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Canstar Community News
The sale of Canada’s largest consumer cooperative is causing a stir among local members, many of whom are disappointed to see Mountain Equipment Co-op dissolve its existing structure and change hands into private American ownership.
Members trickling in and out of Winnipeg’s MEC location on Portage Avenue Wednesday expressed frustration, disappointment and resignation in response to news of the company’s sale — with some going so far as to suggest they may not continue to shop at the beloved Canadian outdoors-store.
Barry Kehler has been a member of MEC since the store arrived in Winnipeg nearly two decades ago. He doesn’t live near the store, he said, but still makes an effort to support the co-op whenever possible. After hearing about the sale, Kehler said he’s disappointed to see the company switch ownership.
"I’m not even sure I’ll shop here in the future," Kehler said. "I have no reason to come back — depending on the prices I’ll give it a go, but it’s not as attractive."
Glen Williamson, a MEC member since the ‘70s, was also disappointed to hear ownership of the company would be crossing the border.
"It’s been a great company, a great Canadian company, that’s one of the things that’s been a little bit disheartening," Williamson said outside the Winnipeg store Wednesday.
"But if it’s being bought by an investment group out of the States, well, welcome to life."
In a release Monday, MEC announced it would be dissolving its co-op structure and selling its assets to Kingswood Capital Management, a Los Angeles-based private investment firm, after a unanimous decision from the company’s board of directors.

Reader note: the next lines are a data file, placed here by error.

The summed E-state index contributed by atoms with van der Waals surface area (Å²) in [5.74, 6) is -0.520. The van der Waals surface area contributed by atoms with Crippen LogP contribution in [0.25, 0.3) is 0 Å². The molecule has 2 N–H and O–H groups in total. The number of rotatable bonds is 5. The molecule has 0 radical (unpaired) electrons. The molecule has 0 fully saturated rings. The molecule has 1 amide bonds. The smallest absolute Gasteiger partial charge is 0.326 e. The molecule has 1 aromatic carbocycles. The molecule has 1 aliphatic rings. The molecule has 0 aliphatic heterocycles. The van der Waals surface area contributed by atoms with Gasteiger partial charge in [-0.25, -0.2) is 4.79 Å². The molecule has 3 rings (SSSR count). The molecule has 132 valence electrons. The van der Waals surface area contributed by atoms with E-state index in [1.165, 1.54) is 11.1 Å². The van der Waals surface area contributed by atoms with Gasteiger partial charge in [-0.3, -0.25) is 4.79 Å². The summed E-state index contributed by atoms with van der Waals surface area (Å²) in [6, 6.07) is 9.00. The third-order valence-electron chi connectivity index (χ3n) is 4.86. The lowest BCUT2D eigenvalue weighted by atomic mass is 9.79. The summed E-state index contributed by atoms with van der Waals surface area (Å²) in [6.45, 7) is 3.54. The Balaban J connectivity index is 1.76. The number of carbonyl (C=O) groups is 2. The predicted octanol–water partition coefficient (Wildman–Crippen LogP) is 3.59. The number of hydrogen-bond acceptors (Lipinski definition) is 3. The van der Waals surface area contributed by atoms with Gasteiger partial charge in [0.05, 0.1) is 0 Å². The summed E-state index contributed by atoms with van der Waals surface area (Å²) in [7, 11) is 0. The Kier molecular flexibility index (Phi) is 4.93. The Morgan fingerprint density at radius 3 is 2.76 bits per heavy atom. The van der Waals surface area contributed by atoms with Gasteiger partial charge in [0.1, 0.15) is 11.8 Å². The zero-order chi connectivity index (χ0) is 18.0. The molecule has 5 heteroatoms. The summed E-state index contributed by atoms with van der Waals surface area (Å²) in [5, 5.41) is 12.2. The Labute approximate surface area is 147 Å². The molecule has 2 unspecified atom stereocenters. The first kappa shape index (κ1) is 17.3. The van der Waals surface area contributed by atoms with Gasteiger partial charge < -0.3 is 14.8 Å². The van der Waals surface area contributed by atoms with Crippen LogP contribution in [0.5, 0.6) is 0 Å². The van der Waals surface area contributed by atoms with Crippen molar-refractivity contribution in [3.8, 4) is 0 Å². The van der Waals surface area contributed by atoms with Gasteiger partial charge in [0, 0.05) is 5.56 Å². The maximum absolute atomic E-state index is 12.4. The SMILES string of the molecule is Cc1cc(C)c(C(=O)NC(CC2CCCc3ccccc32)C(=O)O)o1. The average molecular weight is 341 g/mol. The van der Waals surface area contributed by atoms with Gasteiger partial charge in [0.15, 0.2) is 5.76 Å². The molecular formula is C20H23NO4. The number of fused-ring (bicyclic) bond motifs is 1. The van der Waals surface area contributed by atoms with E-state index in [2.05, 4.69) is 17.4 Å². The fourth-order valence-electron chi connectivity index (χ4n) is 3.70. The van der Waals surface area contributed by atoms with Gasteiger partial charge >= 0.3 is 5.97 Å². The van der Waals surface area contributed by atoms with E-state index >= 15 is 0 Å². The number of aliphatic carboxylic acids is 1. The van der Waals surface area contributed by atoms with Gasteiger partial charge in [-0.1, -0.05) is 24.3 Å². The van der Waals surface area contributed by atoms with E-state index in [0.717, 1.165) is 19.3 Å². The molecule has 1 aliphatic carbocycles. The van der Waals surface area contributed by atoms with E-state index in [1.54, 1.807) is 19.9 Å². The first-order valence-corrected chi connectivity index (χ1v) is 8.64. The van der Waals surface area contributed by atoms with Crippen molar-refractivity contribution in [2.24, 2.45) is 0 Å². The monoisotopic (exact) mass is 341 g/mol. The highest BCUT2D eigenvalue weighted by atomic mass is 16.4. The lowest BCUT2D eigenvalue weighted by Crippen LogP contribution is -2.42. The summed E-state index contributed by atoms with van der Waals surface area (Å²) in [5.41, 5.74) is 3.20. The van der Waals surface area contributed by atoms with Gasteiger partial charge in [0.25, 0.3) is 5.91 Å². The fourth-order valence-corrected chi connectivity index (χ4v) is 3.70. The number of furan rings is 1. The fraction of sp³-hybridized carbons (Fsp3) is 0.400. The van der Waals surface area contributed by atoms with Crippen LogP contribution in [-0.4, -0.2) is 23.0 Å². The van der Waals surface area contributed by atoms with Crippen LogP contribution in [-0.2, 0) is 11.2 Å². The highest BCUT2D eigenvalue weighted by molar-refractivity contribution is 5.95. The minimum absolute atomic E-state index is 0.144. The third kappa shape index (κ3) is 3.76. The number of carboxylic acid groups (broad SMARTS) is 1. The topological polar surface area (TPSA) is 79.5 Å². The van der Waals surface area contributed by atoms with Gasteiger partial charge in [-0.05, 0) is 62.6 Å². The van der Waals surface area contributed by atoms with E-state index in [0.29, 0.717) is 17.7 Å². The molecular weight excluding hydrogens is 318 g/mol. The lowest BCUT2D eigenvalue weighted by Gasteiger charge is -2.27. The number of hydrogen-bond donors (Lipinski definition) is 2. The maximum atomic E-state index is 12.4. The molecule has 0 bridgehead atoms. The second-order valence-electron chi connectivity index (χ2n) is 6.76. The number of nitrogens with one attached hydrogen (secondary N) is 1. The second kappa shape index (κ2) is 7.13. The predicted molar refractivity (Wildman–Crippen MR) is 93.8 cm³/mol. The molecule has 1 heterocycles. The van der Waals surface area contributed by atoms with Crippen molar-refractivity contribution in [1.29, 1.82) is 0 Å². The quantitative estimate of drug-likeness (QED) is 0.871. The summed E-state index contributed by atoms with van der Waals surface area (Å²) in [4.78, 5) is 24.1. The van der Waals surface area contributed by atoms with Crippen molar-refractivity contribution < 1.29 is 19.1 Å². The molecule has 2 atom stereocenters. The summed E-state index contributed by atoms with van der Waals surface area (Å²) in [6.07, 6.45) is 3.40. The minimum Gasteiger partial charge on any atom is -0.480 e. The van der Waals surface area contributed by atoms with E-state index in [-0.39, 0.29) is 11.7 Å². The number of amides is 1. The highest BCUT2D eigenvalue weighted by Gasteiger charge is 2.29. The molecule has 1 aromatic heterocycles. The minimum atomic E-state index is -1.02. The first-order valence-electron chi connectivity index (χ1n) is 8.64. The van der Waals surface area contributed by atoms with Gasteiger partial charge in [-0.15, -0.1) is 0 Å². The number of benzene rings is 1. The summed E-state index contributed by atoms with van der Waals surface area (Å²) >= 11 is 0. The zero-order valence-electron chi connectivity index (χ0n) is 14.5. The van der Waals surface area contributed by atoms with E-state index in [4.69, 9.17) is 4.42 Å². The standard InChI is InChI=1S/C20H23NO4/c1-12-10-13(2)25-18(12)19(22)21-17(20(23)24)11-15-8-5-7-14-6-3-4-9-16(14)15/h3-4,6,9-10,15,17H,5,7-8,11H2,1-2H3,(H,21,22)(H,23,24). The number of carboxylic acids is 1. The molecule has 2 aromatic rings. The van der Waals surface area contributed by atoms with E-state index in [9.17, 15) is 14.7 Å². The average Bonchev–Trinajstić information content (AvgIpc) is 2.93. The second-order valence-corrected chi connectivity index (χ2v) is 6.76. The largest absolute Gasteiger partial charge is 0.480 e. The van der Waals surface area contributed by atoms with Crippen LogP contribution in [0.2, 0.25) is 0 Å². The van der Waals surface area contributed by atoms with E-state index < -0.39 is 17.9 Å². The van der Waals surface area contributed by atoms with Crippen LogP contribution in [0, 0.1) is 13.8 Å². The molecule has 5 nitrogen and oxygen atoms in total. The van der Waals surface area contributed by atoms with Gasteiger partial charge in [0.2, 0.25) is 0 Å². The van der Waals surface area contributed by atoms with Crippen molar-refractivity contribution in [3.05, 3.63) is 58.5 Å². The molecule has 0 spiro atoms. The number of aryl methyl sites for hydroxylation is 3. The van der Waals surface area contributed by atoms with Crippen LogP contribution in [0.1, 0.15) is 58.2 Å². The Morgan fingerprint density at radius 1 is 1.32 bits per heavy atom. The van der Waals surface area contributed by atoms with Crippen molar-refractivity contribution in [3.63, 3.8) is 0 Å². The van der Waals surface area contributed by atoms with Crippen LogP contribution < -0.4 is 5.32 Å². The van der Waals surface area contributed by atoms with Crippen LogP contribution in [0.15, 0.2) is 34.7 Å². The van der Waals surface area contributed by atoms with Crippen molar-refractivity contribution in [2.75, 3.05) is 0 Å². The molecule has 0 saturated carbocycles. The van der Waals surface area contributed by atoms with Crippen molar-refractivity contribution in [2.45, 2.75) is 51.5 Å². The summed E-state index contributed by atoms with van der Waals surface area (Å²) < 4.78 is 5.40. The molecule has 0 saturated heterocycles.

The acquisition will take place under the Companies’ Creditors Arrangement Act (CCAA), which allows the company to continue business as usual through the transition.
"Kingswood has tremendous respect for MEC’s legacy and roots," MEC board chair Judi Richardson said in an email Wednesday.
"They are working with Canadian operating partners on the acquisition who are also longstanding MEC members, so they understand what the membership means to so many Canadians."
The company boasts more than 5 million members — more than 90 per cent of whom live in Canada — with 22 Canadian stores and more than 2,500 employees, according to the company’s 2018/19 reports. Many of those 5 million members have expressed concern that the membership was not consulted before the sale.
"It seemed a bit out of the blue," said MEC member Amy Smith on Wednesday. "I didn’t really see it coming and would have assumed that I would have heard a little bit more being a member of the co-op."
The decision to sell the store was "very difficult," though not particularly hasty, Richardson said. The company had been working to reshuffle its business model since 2016, as competition from online shopping options and big-box retailers chipped away at the company’s revenues.
MEC recorded a net loss of $11.5 million on sales of $462 million in 2019, according to audited financial statements. The COVID-19 pandemic only exacerbated the existing financial trouble, Richardson said.
"The choice was stark: Create a path for MEC to thrive under new ownership that would maintain a large store presence, employment opportunities and a commitment to MEC’s ethos or fold up the MEC tent for good," she said in an email.
"Filing for CCAA protection and the acquisition was the only option that would save MEC from bankruptcy or liquidation."
Kingswood plans to retain 17 of its 22 Canadian stores and 75 per cent of staff, though the company said it’s still too early to say which locations are on the chopping block.
An online petition started by Paul Finch in Vancouver calling on the board to cancel the sale and hold immediate board elections had reached more than 33,000 signatures by Wednesday.
MEC is aware of pushback from its members, but maintains its only options were to sell or fold.
"We recognize this is unsettling news for many members. It was, after all, a very difficult decision," Richardson said.
"After extensive examination of options and alternatives to address the persistent financial challenges faced by MEC’s business in recent years, we sought a solution that not only ensured MEC’s short-term survival, but also its long-term success."
It’s unclear whether members will see any of their $5 shares returned. Richardson told the Canadian Press Monday that members would need to claim themselves as creditors to stake claims on their shares. Otherwise, former members will transition into run-of-the-mill customers under the private ownership.
Julia-Simone Rutgers is a general-assignment reporter.
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